We all know the preventative benefits of a periodic physical examination and check-up. It’s the one time you go to the doctor when you’re not actually sick, so he or she can poke, prod, weigh, listen, and make recommendations to keep you from getting sick (or worse) down the road. Likewise, it’s a good idea to occasionally look at the overall state of home theater audio to see how we’ve progressed and which areas need attention. As someone who is fortunate enough to see many of the best new projects every year, I have a pretty good perspective. So how are we doing?
The foundation of any good system is good gear. I’m happy to report that most folks have this part down. Sure, there are still a few projects where flashy, underachieving audiophile gear gets a disproportionate share of the budget, but integrators are gradually learning that big front-end sales don’t necessarily produce happy customers. There’s a ton of well-engineered, reasonably priced gear out there, and people are using it. Good stuff.
Integrators are now also pretty much aware that gear alone isn’t enough. The room itself has to be conducive to good sound. This means acoustic design of the shell and mechanical systems, plus interior acoustic treatment and layout. There are good, bad, and insufficient designs out there, but I’m pleased to see that most everyone is trying something. If you’re one of the ones who isn’t, see me after class. It’s time to get with the program.
There comes a point in every physical examination when the discussion turns to weight. If you’re like many Americans, you suck in your gut and attempt to explain to the doctor how your diet and exercise regimen are perfectly adequate despite the fact that you are 25 percent over target BMI. The doctor doesn’t buy it, because the scale doesn’t lie. When I look at most rooms objectively using my audio analyzer, they’re a little flabby around the edges, too.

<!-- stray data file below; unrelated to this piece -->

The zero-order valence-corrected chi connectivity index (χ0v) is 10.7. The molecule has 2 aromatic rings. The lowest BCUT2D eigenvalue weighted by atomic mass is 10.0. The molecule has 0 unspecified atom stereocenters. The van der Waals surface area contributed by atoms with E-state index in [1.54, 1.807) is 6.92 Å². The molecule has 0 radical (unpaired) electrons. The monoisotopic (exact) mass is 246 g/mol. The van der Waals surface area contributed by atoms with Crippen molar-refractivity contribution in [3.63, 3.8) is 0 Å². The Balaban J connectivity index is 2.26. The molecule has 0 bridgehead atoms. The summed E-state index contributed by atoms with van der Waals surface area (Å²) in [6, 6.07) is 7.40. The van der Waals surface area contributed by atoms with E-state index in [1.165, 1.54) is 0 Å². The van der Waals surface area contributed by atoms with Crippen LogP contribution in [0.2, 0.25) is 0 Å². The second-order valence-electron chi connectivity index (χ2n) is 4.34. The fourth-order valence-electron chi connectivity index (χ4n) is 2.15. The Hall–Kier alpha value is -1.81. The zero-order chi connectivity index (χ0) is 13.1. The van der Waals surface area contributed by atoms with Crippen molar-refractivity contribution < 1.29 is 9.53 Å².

How could this be? Shocking as it may sound coming from an acoustician, acoustic treatment alone isn’t sufficient to eliminate all the bumps and anomalies in frequency response. If you don’t trust analyzers, simply listen to pink noise cycle between the front channels–or play program material in mono from each in turn. Admit it. They don’t sound alike.
There is a solution: equalization.
Two Reasons EQ Gets a Bad Name
Equalizers should be specified into every installation, along with time to carefully balance the room’s response once everything else is finished. Unfortunately, I continue to see relatively few rooms with proper equalization. When I do, it’s usually the automatic type that does more harm than good. In talking with folks around the industry, there are two main reasons EQ use isn’t widespread. It’s time we address and get past them.
The first is signal degradation. There’s a longstanding myth that inserting an additional product in the signal path will cause audible side effects, particularly a digital one that adds and AD/DA cycle. This is simply not true. My associate Manny LaCarrubba recently conducted a blind AB test with some of the most sophisticated and demanding audiophiles in the country. None were able to tell whether or not there was a digital EQ in the analog signal path. That being said, the EQ–like any device–must be high quality, with good processing and low noise. It must also have the right number and type of filters to accurately correct response anomalies. Typically 15 bands of parametric per channel is sufficient.
The second reason is the actual tuning of the EQs to the room. Yes, it takes skill, experience, equipment, and a good bit of work to do well. Much like diet and exercise, it feels like the most desirable thing to skip over. But both will come back to bite you later if you ignore them. I really think room tuning is something that you need to learn to do yourself–if for no other reason than to get an understanding and appreciation of its necessity and benefit. However, it’s not for everyone. I get that. But you still can’t skip it. There are number of independent contractors who do really great work tuning rooms. Just build a relationship with one of them.
Ultimately, the ongoing success of your business is based not just on sales, but on the happiness of your clients. Word will travel among the small circles we serve. If your clients are unhappy, you won’t get more of them. There go your sales. So why not focus on something that gets you both things? EQ units increase your sales and your client contentment factor. Don’t let fear or ignorance stand in your way, here. You’re professionals. You’re better than this. Get on the stick. We need more EQs out there!
Chase Walton contributed to this column.
Anthony Grimani (email@example.com) is president of Performance Media Industries, with offices in San Francisco, Los Angeles, and Paris, France.